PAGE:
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Social factors such as housing affordability and demographic data have never been more relevant in the mortgage markets. Over the past few years, rapidly rising home prices coincided with one of the sharpest increases in mortgage financing rates in recent history, resulting in one of the most unaffordable housing markets in the nation’s history. The brunt of this impact has been felt by lower-income homebuyers, many of whom were left out of the home equity gains amassed during this period and have found themselves increasingly disadvantaged by unattainable mortgages. From an investment standpoint, rising and increasingly unpredictable rates have made mortgage securities much more difficult to model and analyze, making every incremental piece of insight all the more important.

Integrating measures of affordability and demographic data into our investment process not only enhances our understanding of the factors affecting the performance of our underlying mortgage investments, but it also allows us to specifically target which communities we support through our capital allocation.

The New Normal

It is difficult for investors and individuals alike not to have been directly impacted by the rapid rise in inflation in 2021 and 2022, the succeeding interest rate hikes by global central banks and the ensuing effects these economic events have had on financial markets, including the mortgage market. The 30-year fixed mortgage rate in the U.S. more than doubled in 2022, climbing from 3.27% on 12/30/21 to 6.66% on 12/29/22 according to the Freddie Mac Primary Mortgage Market Survey (PMMS). This rate environment has led to a drastic decline in affordability for homebuyers. The chart below illustrates this predicament, with home affordability for a typical buyer hitting its lowest point since the start of the index in 1989.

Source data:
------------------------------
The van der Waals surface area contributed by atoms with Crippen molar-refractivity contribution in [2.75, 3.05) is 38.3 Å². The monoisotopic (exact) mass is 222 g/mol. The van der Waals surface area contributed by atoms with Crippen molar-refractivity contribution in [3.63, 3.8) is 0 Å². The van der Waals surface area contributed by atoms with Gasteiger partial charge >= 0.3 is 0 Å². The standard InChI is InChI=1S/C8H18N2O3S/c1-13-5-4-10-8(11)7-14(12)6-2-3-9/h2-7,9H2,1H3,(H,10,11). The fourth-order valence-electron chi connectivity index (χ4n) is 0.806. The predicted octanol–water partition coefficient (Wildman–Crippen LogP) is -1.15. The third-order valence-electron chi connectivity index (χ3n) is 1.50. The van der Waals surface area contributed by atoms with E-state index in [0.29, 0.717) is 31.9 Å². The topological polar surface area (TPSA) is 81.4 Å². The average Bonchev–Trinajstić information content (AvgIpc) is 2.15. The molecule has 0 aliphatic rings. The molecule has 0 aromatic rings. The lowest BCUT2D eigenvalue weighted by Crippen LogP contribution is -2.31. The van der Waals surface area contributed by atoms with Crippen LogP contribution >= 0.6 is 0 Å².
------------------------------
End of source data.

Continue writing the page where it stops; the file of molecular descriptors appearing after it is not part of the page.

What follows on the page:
Source: Bloomberg Data as of 4/30/2023 and is the most recent data available.

The problem goes beyond higher mortgage borrowing rates, however. New construction costs have become significantly more expensive due to rising financing and material costs – a direct result of higher rates and inflation, respectively. Additionally, underbuilding in the years following the subprime mortgage and global financial crisis of 2007-2010 resulted in a systemic shortage of housing that has driven rapid appreciation in home prices and rental costs alike. Rising household formations as the millennial generation enters homeownership age only exacerbated these pressures, resulting in fierce demand for a limited supply of affordable homes. Lower income buyers have found themselves priced out of a highly competitive market and unable to amass the ballooning requirement for a down payment for a home. Unfortunately, this has made these potential homebuyers even more exposed to rapidly rising rental costs in recent years, as shown in the chart below.

Source: Bloomberg Data as of 4/30/2023 and is the most recent data available.

A core tenet of our sustainable investment philosophy is that we firmly believe that the most attractive opportunities reside at the intersection where both investors and borrowers mutually benefit from the relationship. We have consistently been drawn to a variety of mortgage securities that support lower-income borrowers and residents, discovering several instances over time that align with our return objectives while also increasing housing access and affordability.